The Bond Bug was a child of the seventies and was produced by the marriage of Reliant and Czech designer Tom Karen (he also oversaw the design and production of Luke Skywalkers sand speeder from Star Wars) as Reliant had just bought the Bond name but was not too sure what to do with it.
Even though it was one wheel short it cost more than a Mini or a Hillman Imp when it went into production in 1970 and if you did not like Orange (not good for Graham Taylor) then you were a bit stuck as this was the only colour they came in. Having only 2 seats, the tiny boot plus the fact they were noisy, draughty and sometimes damp it is easy to see why only 2500 Bugs were made up until 1974 when it stopped. It is easy to see the Bugs appeal now as a classic car and a bit of fun for the weekend where practicalities are not so much of an issue but in the 1970's if you had to use one as your only car then it has some short comings. Parts for the Bug were source from all over the place such as the headlights were from an Allegro, the Mini provided the drum brakes and the "boot lock" is from a Triumph Dolomite glove box. (ironic really as the boot is the size of a glove box).
Owning a Bond Bug
These are fun little cars to drive and don't miss having the extra wheel we are used to thanks to a hefty rear roll bar. The engine is in the cabin so can be heard all the time and obviously these are no motorway cruisers. Have fun on the twisty roads as long as you don't mind a few draughts and a in your face engine (remember the future is bright the future is orange).
Don't worry about draughts and drips entering the cabin, they all do it and did so from new as was the noisy engine, it is placed almost in the cabin between the seats so it will be noticeable. The body may not rust but glass fibre needs to be checked for cracking (especially around the rear arches) and as the body is a one piece molding any accident damage will have been repaired using repair sections which are bonded into the original shell. The body is held onto the chassis using pop rivets which over time and vibration can work loose and the body will start to move around the place to check is under the seats.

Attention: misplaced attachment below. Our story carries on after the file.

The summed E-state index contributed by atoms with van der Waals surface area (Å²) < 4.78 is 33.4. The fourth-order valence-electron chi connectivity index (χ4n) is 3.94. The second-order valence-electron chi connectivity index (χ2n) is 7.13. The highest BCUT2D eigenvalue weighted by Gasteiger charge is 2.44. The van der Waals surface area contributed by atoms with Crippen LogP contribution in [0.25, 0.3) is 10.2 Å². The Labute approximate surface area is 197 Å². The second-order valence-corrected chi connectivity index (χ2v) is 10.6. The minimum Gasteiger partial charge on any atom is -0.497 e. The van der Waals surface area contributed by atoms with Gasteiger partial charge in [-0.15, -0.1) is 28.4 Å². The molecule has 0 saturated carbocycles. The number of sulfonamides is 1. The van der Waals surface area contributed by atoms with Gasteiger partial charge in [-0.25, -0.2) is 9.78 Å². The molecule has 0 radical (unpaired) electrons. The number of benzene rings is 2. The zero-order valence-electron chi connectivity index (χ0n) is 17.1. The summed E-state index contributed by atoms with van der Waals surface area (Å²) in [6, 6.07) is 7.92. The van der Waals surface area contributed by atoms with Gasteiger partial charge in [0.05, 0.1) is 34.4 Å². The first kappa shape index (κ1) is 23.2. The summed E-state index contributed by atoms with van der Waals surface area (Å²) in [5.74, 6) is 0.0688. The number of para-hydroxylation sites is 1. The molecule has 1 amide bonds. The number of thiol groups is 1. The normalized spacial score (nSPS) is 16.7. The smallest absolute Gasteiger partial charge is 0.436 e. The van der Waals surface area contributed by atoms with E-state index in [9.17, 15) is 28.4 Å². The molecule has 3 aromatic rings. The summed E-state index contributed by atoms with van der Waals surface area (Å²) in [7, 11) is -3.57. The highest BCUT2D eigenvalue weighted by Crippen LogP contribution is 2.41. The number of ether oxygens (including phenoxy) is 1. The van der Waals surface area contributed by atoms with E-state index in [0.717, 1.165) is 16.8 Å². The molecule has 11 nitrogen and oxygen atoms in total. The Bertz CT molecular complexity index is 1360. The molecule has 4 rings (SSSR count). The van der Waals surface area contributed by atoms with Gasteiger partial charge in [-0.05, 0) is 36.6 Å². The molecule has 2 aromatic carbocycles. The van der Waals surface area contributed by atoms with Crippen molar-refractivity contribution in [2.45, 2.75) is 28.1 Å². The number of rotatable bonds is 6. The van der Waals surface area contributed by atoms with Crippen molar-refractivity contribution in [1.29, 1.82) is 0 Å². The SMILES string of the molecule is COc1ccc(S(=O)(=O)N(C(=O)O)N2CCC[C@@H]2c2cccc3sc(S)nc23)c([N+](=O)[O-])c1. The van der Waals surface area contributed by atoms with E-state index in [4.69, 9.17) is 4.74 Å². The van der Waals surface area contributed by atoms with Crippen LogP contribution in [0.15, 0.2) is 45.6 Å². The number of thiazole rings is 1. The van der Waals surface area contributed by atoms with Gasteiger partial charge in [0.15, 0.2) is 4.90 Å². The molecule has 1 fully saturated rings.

The chassis can rot by water entering it via the none too watertight cabin, it end up on the floor and then enters the chassis through the pop rivets and early cars had no drain holes in the chassis so filled up and then rusted out. Also check underneath where the steering box is bolted as it can crack.
Mechanically they are pretty tough although the original engine is sometimes replaced with the 850cc unit from the Robin and parts for both Robin and regal units are easy to come by. The gearbox is tough and the back axle (one of the only parts unique to the Bug) are fine and most parts are form the reliant parts bin anyway.
There is not much to the interior and new seat covers and instruments are available, things which are not available new are usually available second hand at auto jumbles or eBay.